It’s an issue of this government having too many pet projects in education but neglecting the essentials.
That’s why we want to increase the focus on the basics: math, sciences, and physical education.
I feel that when it comes to Ontario’s education we don’t have a spending problem, we have a priorities problem.
Does the province need to do more in terms of using education as a tool for job training?
The province needs to do more to ensure that students receiving an education in Ontario have the chance to get a job in their field after graduation.
We will encourage more students to attend our high-results colleges, and make it easier by offering more college courses that also count as high school credits.
In universities, we will put a greater focus on the quantity and quality of teaching which will help our students get ready to enter the workforce.
We will also make it simpler for students to transfer from college to university and vice versa, while getting credit for the work they have already done.
What is the greatest financial challenge facing the province and how would your government deal with it?
The greatest financial challenge facing our province is without a doubt Ontario massive debt and deficit.
The McGuinty-Wynne Liberals doubled the provincial debt after a decade in office.
They racked up more debt in 11 years than all of the other premiers in Ontario’s history combined, and that’s a history that includes two world wars and the Great Depression.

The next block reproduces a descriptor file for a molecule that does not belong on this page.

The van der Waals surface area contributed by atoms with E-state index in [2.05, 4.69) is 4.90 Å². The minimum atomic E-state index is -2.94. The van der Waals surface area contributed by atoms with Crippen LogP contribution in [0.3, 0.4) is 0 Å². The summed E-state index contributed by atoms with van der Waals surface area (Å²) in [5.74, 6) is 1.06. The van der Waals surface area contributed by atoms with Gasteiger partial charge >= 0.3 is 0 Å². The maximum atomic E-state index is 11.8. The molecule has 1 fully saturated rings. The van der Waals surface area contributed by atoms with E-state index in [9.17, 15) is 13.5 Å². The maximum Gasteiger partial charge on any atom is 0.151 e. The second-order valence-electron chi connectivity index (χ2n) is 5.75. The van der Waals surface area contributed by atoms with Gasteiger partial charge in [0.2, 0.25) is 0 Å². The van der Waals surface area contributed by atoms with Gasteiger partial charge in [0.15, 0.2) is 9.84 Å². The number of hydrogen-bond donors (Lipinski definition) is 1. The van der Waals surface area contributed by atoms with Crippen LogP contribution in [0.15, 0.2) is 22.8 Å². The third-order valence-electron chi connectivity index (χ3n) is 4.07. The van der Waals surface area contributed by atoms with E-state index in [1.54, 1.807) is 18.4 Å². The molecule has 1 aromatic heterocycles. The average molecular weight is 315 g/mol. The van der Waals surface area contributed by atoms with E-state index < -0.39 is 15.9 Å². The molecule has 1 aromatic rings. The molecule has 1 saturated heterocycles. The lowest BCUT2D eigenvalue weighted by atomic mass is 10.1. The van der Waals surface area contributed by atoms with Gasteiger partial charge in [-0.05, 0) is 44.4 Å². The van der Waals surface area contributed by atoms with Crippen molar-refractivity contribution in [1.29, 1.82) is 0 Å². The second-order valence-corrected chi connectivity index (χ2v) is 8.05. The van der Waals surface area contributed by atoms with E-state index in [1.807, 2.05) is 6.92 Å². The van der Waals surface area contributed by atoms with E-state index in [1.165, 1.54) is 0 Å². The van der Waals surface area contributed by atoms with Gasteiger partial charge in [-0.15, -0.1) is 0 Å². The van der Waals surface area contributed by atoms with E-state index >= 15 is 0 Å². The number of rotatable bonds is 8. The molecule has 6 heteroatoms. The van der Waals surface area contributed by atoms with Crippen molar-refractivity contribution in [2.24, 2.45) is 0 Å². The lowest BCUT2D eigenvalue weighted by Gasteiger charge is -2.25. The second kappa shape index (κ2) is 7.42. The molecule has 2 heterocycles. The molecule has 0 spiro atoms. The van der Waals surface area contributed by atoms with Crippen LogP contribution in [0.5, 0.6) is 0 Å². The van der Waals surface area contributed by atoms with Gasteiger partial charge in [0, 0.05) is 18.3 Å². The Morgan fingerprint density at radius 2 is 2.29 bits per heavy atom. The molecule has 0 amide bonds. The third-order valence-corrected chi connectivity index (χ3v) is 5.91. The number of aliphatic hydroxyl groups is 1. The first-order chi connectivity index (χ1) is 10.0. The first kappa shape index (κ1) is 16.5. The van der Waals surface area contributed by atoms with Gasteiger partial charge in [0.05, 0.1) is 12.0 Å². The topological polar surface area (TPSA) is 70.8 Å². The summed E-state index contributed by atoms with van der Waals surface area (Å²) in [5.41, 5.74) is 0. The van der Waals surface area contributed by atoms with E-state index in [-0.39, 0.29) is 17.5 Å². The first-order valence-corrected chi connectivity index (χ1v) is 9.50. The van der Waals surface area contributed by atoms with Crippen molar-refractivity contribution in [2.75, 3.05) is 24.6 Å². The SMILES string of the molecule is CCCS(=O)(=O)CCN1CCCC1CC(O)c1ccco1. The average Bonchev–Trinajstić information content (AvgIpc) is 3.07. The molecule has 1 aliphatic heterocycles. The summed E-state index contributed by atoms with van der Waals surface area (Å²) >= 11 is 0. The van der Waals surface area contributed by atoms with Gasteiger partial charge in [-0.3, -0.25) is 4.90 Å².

Instead of tackling the issue, Ontario’s deficit will actually increase for the second year in a row to $12.5 billion, making the problem even worse. This is larger than the all the other provinces’ deficits combined.
An enormous amount of debt means we pay an enormous amount in debt interest. If interest payments on our debt were a ministry, it would be the third largest ministry in terms of dollars spent behind Health and Education.
As we get deeper into debt, it costs more for Ontario to borrow money.
All three major credit rating agencies have downgraded Ontario’s debt.
What worries me is that if we see an increase in interest rates by just one per cent this will mean Ontario taxpayers will have to pay an additional $500 million in interest payments with nothing to show for it.
We know that there is a direct relationship between lowering our debt and deficit and job creation.
It’s time to tackle Ontario’s debt before it tackles us.
Locally are you in favor of forcing provincial arbitrators to consider the ability of municipal governments to pay arbitrated settlements?
Yes. What good is an arbitrator’s decision if it does not factor in a municipality’s ability to pay?